In respect to mere mundane relations, the development and discipline of one's will-power is of supreme moment in relation to success in life. No man can ever estimate the power of will. It is a part of the divine nature, all of a piece with the power of creation.
veloped and brought forth, like the culture of that obstinate but beautiful flower, the orchid. To allow it to remain dormant is to place one's self in obscurity, to trample on one's ambition, to smother one's faculties. To develop it is to individualize all that is best within you, and give it to the world. It is by an absolute knowledge of yourself, the proper estimate of your own value."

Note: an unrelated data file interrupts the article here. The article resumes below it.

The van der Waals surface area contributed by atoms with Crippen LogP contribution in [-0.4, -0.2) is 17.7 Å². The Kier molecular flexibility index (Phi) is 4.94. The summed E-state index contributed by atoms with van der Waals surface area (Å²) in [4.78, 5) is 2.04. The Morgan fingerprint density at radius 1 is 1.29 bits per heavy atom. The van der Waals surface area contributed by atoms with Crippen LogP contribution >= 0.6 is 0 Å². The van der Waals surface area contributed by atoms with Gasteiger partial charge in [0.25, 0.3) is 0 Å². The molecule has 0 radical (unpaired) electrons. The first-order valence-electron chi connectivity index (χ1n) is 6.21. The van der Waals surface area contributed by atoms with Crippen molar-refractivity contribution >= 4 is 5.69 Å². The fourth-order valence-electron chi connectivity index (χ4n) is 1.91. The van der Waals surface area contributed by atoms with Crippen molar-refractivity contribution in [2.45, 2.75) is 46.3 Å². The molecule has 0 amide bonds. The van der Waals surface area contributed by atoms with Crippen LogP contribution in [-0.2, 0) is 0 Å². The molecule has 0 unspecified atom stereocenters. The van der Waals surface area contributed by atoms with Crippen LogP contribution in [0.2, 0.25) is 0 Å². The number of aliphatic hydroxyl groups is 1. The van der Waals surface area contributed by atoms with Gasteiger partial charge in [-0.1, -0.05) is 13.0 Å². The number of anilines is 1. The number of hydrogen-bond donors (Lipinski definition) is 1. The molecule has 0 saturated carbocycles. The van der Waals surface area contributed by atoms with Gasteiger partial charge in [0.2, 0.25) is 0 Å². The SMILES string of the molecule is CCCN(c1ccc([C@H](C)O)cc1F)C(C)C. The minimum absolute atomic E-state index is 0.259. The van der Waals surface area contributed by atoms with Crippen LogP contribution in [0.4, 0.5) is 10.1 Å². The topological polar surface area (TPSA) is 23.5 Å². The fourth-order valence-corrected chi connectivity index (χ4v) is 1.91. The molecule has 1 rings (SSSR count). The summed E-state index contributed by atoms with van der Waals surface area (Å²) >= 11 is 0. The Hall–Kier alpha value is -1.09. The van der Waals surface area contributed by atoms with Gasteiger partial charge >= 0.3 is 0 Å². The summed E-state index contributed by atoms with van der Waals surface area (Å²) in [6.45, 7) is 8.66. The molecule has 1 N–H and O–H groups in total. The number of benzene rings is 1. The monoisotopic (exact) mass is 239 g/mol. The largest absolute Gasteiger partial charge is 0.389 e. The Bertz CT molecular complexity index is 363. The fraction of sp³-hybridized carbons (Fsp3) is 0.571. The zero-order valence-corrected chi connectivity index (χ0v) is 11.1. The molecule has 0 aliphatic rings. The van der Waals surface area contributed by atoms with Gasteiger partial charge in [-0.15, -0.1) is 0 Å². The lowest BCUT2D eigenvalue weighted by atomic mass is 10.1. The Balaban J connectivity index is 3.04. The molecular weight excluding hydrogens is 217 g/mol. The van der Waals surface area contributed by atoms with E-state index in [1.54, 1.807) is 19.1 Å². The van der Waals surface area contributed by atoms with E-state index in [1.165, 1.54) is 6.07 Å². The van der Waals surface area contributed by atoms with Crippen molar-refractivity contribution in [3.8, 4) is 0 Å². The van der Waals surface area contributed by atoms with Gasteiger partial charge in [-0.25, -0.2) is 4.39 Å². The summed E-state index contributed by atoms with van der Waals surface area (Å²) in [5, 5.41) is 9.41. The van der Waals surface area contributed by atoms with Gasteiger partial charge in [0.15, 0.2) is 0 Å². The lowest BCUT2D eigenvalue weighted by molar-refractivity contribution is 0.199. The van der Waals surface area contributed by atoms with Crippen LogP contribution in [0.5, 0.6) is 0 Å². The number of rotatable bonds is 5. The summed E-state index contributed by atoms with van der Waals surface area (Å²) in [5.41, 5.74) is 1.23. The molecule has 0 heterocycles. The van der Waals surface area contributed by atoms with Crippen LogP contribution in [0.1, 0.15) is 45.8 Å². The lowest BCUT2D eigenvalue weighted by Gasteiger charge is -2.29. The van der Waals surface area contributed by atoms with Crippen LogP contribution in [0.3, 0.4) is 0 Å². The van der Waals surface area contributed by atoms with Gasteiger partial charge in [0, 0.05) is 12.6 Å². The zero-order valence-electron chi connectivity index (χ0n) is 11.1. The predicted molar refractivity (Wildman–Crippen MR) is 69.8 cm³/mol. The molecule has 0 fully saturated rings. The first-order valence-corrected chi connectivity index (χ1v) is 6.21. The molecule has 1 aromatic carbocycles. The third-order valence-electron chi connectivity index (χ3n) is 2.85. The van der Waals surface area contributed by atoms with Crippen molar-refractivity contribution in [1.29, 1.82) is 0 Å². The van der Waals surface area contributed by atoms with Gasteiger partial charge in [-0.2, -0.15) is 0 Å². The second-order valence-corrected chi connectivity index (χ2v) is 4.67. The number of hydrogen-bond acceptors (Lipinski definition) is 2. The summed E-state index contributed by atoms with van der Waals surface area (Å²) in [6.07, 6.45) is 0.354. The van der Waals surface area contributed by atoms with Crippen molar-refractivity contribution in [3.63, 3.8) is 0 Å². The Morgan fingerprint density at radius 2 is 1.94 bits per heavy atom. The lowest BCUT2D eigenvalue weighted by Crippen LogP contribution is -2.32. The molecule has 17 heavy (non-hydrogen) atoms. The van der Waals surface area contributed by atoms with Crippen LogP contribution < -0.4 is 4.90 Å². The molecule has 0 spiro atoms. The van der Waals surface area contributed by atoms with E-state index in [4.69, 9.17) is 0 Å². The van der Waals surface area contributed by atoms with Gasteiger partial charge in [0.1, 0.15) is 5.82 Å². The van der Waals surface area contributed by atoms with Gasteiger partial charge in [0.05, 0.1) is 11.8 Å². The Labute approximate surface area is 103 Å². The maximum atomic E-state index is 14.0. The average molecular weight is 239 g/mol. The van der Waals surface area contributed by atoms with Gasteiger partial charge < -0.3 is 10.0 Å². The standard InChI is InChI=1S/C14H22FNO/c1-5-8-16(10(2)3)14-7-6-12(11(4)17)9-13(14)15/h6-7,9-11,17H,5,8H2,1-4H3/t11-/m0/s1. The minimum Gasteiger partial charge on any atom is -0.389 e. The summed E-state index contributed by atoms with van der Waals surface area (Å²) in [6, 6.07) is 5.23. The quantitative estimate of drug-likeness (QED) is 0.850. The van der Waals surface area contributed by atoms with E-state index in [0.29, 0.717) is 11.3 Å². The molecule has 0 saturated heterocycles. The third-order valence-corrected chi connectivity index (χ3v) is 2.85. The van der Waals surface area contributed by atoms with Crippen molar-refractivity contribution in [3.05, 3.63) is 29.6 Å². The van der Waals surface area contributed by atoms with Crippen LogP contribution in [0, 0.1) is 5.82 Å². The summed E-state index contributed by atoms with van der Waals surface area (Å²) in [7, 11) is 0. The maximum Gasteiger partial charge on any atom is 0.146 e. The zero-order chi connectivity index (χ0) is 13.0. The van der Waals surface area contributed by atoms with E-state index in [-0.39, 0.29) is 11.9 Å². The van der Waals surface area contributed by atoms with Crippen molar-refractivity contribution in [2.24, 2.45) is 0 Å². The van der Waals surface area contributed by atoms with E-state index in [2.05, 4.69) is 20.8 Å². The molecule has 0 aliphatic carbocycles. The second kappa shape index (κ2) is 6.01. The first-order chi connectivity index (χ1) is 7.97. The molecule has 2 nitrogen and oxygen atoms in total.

"There is hardly a reader," says an experienced educator, "who will not be able to recall the early life of at least one young man whose childhood was spent in poverty, and who, in boyhood, expressed a firm desire to secure a higher education. If, a little later, that desire became a declared resolve, soon the avenues opened to that end. That desire and resolve created an atmosphere which attracted the forces necessary to the attainment of the purpose. Many of these young men will tell us that, as long as they were hoping and striving and longing, mountains of difficulty rose before them; but that when they fashione
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